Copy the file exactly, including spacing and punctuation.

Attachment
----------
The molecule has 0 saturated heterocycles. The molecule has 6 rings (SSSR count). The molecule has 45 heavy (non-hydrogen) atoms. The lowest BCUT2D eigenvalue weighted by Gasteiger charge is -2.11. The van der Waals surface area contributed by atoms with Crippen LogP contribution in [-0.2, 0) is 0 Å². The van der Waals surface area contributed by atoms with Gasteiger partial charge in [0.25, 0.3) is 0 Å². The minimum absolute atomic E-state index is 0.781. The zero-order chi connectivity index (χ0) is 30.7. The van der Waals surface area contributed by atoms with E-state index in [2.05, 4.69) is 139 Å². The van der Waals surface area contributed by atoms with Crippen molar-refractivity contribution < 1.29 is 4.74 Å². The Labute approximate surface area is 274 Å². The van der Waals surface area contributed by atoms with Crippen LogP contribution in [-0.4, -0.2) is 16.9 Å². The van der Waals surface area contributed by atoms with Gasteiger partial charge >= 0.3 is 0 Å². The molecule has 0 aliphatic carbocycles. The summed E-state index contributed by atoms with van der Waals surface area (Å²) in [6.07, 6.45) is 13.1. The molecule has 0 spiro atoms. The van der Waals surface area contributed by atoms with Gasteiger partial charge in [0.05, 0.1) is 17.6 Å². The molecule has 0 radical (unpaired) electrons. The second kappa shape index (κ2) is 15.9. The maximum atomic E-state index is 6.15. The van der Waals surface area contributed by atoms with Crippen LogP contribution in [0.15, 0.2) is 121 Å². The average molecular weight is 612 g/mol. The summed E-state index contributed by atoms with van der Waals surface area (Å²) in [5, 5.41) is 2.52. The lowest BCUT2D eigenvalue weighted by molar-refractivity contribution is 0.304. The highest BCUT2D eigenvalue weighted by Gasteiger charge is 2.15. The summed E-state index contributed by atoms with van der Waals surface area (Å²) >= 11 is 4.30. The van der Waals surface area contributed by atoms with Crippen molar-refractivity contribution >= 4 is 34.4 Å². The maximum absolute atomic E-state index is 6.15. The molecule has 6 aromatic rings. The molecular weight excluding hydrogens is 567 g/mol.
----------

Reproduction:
The molecule has 0 saturated heterocycles. The molecule has 6 rings (SSSR count). The molecule has 45 heavy (non-hydrogen) atoms. The lowest BCUT2D eigenvalue weighted by Gasteiger charge is -2.11. The van der Waals surface area contributed by atoms with Crippen LogP contribution in [-0.2, 0) is 0 Å². The van der Waals surface area contributed by atoms with Gasteiger partial charge in [0.25, 0.3) is 0 Å². The minimum absolute atomic E-state index is 0.781. The zero-order chi connectivity index (χ0) is 30.7. The van der Waals surface area contributed by atoms with E-state index in [2.05, 4.69) is 139 Å². The van der Waals surface area contributed by atoms with Crippen molar-refractivity contribution < 1.29 is 4.74 Å². The Labute approximate surface area is 274 Å². The van der Waals surface area contributed by atoms with Crippen LogP contribution in [-0.4, -0.2) is 16.9 Å². The van der Waals surface area contributed by atoms with Gasteiger partial charge >= 0.3 is 0 Å². The molecule has 0 aliphatic carbocycles. The summed E-state index contributed by atoms with van der Waals surface area (Å²) in [6.07, 6.45) is 13.1. The molecule has 0 spiro atoms. The van der Waals surface area contributed by atoms with Gasteiger partial charge in [0.05, 0.1) is 17.6 Å². The molecule has 0 radical (unpaired) electrons. The second kappa shape index (κ2) is 15.9. The maximum atomic E-state index is 6.15. The van der Waals surface area contributed by atoms with Crippen LogP contribution in [0.15, 0.2) is 121 Å². The average molecular weight is 612 g/mol. The summed E-state index contributed by atoms with van der Waals surface area (Å²) in [5, 5.41) is 2.52. The lowest BCUT2D eigenvalue weighted by molar-refractivity contribution is 0.304. The highest BCUT2D eigenvalue weighted by Gasteiger charge is 2.15. The summed E-state index contributed by atoms with van der Waals surface area (Å²) >= 11 is 4.30. The van der Waals surface area contributed by atoms with Crippen molar-refractivity contribution >= 4 is 34.4 Å². The maximum absolute atomic E-state index is 6.15. The molecule has 6 aromatic rings. The molecular weight excluding hydrogens is 567 g/mol.